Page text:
Summer Break not running break

New Balance Fifth Avenue Mile

A last month decision really; I decided to run the Fifth Avenue Mile race. In NYC this is an annual, big, road race where all the famous elite runners (Olympians included) and us regular folks – even the kids are given their moment to shine – get a chance to run twenty blocks of Fifth Ave. It’s closed off from traffic and all local runners, fans, and tourists alike line up to watch a pretty fast show as runners zoom by in their respective heats. It’s one mile so the pros and wannabes, like me, pretty much go full throttle the entire way. Some do it for the comradery and others to feel accomplished. I’ve run this event two times in the past, the last time possibly 2014. This year was extra special though with it being cancelled the year prior like everything else. As a result, the comeback was a treat and my first race since the end of 2020. All during that time I’ve been running much of the time solo, and racing against myself, but I’ve also been fortunate to have the opportunity a few times to run with other runners. So how good it felt to stand about in the start area and commiserate with like-minded folks and celebrate being together and racing again. I have no words only thankfulness.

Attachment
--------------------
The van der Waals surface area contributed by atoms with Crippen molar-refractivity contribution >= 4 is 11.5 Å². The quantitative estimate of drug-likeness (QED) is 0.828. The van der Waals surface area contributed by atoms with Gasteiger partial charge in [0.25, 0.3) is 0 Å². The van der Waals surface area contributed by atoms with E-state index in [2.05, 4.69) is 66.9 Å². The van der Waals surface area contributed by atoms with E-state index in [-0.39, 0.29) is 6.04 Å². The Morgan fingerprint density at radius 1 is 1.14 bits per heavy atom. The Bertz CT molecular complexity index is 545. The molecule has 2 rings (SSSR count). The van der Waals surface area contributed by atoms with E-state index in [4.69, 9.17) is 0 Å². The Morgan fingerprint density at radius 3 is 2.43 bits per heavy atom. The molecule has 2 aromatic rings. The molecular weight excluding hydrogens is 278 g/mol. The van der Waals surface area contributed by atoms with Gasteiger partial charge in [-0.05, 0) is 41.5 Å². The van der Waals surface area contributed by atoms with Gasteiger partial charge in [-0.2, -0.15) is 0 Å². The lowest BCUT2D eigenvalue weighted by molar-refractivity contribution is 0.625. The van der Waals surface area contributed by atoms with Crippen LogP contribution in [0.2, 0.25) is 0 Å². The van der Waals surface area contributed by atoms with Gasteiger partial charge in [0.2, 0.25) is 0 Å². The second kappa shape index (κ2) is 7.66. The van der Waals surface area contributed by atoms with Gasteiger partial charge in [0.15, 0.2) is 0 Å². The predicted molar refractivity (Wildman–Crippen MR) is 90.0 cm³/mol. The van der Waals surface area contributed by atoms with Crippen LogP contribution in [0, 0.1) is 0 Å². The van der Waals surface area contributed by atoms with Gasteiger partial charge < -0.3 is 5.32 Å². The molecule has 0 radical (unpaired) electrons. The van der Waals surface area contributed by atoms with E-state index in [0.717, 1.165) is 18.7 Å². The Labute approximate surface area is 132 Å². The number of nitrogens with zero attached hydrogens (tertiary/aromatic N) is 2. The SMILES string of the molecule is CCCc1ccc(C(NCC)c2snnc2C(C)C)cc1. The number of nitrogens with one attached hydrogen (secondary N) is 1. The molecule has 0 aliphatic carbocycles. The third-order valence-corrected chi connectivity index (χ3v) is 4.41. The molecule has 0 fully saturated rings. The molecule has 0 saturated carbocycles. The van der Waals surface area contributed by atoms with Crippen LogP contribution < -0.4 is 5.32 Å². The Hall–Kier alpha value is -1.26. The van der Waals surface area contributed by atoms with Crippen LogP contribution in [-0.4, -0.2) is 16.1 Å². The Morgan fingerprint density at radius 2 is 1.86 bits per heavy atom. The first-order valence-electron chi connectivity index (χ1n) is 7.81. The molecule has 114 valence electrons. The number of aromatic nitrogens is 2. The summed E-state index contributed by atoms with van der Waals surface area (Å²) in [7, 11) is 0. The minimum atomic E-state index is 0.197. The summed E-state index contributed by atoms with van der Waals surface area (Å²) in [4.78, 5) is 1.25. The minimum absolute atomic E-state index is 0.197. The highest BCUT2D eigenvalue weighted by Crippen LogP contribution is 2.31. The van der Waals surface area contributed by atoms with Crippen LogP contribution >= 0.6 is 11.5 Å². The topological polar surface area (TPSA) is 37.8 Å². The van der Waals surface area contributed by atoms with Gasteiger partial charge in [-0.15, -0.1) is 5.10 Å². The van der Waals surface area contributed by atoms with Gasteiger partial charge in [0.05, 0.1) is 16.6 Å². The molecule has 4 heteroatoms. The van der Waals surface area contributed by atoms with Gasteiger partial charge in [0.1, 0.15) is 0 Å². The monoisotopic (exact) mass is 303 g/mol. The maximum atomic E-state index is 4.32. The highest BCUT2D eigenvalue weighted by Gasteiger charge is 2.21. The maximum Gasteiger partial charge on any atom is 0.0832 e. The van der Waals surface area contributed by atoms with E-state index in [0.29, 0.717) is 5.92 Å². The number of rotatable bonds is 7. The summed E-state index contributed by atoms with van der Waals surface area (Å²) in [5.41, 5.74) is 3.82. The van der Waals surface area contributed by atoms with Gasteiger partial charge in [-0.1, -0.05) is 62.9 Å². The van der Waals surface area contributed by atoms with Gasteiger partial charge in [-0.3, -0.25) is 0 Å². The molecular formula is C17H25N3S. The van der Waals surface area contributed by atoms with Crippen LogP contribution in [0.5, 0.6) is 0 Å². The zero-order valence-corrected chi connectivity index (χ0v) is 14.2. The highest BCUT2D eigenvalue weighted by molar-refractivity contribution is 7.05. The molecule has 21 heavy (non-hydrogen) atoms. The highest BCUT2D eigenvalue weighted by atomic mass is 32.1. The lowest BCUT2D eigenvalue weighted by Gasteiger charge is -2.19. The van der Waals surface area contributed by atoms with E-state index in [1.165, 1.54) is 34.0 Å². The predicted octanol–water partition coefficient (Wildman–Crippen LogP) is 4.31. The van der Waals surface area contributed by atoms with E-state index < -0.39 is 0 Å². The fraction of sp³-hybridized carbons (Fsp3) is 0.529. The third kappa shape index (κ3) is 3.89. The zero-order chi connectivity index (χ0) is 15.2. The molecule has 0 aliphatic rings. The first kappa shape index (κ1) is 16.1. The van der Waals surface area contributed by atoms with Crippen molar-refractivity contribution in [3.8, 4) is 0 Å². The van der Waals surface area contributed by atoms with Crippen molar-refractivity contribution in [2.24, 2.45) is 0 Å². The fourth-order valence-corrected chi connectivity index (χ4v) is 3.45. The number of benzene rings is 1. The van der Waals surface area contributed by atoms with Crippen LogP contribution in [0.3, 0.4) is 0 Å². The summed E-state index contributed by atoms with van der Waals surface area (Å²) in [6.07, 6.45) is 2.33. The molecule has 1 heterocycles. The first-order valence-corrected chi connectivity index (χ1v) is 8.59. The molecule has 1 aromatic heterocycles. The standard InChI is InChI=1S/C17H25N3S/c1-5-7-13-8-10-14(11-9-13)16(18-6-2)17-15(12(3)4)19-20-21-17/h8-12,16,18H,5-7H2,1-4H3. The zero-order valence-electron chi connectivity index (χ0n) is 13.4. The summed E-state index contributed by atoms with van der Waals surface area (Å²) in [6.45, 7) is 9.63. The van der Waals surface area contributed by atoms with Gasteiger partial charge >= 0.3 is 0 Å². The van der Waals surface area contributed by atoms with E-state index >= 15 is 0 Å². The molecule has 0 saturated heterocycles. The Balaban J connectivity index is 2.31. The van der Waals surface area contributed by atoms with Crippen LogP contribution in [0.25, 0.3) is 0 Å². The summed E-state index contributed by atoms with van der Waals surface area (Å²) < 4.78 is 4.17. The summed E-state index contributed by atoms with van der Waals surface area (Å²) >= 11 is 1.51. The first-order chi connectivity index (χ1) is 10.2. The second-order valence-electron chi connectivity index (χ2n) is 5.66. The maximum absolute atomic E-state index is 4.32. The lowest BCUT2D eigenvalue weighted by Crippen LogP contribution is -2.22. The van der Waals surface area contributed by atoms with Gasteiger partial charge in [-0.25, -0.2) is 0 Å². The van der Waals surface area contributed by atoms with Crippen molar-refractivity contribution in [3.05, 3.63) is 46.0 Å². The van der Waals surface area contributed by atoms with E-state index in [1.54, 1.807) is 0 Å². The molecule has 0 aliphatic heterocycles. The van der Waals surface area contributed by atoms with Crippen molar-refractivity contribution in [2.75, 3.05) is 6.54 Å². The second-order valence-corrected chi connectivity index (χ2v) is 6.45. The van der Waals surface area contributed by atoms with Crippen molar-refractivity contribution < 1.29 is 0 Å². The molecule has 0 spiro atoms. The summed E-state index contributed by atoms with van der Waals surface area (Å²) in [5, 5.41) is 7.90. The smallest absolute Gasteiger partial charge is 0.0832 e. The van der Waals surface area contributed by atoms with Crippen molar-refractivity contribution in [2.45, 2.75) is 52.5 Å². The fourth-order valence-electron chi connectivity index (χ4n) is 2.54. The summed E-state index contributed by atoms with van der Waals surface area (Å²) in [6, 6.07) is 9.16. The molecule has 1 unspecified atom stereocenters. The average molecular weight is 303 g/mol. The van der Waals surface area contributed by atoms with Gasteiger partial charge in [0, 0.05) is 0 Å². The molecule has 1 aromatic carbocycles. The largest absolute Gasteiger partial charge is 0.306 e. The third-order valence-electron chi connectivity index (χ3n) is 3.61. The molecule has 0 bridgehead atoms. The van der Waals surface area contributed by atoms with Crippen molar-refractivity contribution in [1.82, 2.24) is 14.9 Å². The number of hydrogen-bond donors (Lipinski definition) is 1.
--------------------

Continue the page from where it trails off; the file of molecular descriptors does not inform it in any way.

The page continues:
Fifth Avenue, NYC – it’s on!

So full disclosure, I did not train for this race. Even though I wanted to try for a fast time – even as fast as the last time – I have been pretty deep in wedding plans and traveling back and forth and running pretty arbitrarily. I guess I fell into the old mold of thinking ” well it’s only one mile” and thank God it was only one. The race was on Sunday 12th, two weekends ago, and I literally came back into town the day before. I was exhausted but set to run and at that point was good with just turning up and being a part of something beautiful in our city. My PR on this course is 6:15:00 in 2014 (I think) so I was hoping the stars would align and I would end up being just as fast, like, please God. I can safely say it’s to a runner’s advantage to know the course. Because I had run this course before, the old adage about riding a bike is true, I knew the terrain pretty well. I knew that starting out in a full sprint would not be a good strategy for me – I wasn’t in top form to start with – I needed to go out with just enough leverage on the decline because it subtly morphed into an incline that if taken too fast would leave one floored on the crest with nothing left to give in the final flat finish. So knowledge is power right? Right.

Not a PR but I’ll take it